Smartphones

Be aware of the Android radio group widget's gotchas

William J. Francis goes back to basics with this tutorial on the radio group widget, which gave him problems when he was first learning Android development.

The first beta of the Android OS was released back in 2007.  While I don't claim to have been involved with the OS quite that long, I have been coding for Android since Cupcake became available in April of 2009.  After doing exclusively Android development for a number of years now, I sometimes forget that every day there are new programmers banging out their first line of Android code. So this week rather than cover some new feature that came along in the latest and greatest SDK, I decided to write a tutorial on one of the original widgets that gave me some problems when I was first starting out: the radio group.

The radio group (and subsequently the radio buttons within that group) are merely a mechanism for allowing the user to select a single item from a list of items. It's a common paradigm in the modern user interface.  There is nothing remarkable about the Android implementation; in fact, for the most part it is controlled by the XML layout. There are a couple of gotchas, which I will point out as we progress. You can follow along with the step-by-step instructions, or download the entire project and import it directly into Eclipse.

1. Begin a new Android project in Eclipse. Target Android 1.6 or higher. Be sure to rename the startup class to Main.java and the related layout to main.xml.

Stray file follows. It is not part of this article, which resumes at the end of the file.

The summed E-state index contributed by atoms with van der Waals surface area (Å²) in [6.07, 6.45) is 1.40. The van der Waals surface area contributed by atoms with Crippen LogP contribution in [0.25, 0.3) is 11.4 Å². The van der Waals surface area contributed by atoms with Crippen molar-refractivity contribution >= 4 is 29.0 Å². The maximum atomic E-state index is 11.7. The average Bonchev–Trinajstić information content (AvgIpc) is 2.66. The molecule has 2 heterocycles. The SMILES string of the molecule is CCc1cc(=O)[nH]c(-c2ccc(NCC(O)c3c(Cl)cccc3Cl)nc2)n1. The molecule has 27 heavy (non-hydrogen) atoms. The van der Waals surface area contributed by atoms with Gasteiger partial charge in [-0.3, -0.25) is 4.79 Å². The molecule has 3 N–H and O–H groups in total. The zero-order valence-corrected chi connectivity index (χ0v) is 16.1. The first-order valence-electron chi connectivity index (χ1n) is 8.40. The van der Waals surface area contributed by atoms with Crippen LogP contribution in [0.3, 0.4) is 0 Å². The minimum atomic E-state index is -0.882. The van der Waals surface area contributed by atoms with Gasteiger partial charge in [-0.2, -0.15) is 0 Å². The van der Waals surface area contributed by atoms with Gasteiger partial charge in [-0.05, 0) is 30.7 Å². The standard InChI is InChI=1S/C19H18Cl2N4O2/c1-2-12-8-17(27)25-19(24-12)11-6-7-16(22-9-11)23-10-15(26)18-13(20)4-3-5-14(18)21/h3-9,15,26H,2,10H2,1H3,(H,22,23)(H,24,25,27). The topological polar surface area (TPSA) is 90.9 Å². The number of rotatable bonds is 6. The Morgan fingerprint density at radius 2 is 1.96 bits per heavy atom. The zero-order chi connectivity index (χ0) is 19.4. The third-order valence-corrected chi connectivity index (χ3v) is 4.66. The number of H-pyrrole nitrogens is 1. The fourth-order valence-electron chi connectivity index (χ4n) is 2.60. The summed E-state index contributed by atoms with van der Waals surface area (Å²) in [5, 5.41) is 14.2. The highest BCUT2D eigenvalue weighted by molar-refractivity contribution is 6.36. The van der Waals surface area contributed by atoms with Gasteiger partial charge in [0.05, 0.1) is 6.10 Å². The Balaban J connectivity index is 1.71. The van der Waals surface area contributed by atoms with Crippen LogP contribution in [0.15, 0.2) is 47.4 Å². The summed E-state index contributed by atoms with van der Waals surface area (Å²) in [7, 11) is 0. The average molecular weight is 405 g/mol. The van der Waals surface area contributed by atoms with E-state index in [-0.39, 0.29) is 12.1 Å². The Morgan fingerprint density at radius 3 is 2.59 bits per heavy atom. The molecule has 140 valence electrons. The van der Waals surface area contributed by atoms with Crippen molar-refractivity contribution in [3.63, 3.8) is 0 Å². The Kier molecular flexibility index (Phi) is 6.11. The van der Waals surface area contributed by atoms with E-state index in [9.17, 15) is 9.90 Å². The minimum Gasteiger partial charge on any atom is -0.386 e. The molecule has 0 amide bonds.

2. In the /res/layout folder we will want to create a linear layout that contains the radio group and its buttons. Note the padding left attribute applied to each radio button. The padding property affects the text, not the button. Another issue that can cause problems happens when you apply a background such as a color to a radio button; this will frequently cause the text to become misaligned. If you can, I recommend applying the background up at the group tag. Last but not least, note the orientation property within the group. This is how you can align your radio buttons vertically (as I have for this demo) or horizontally, if a horizontal button layout better suits your application.

main.xml

<LinearLayout xmlns:android="http://schemas.android.com/apk/res/android"
    xmlns:tools="http://schemas.android.com/tools"
    android:layout_width="fill_parent"
    android:layout_height="fill_parent"
    android:orientation="vertical"
    android:background="#000000">
    <TextView
        android:layout_width="wrap_content"
        android:layout_height="wrap_content"
        android:text="Radio Button Demo"
        android:textColor="#ffffff" />
    <RadioGroup
        android:layout_width="fill_parent"
        android:layout_height="wrap_content"
        android:orientation="vertical"
        android:id="@+id/radio_group">
           <RadioButton
                      android:id="@+id/first_radio_button"
                      android:layout_width="wrap_content"
                      android:layout_height="wrap_content"
                      android:text="First Radio Button"
                      android:checked="true"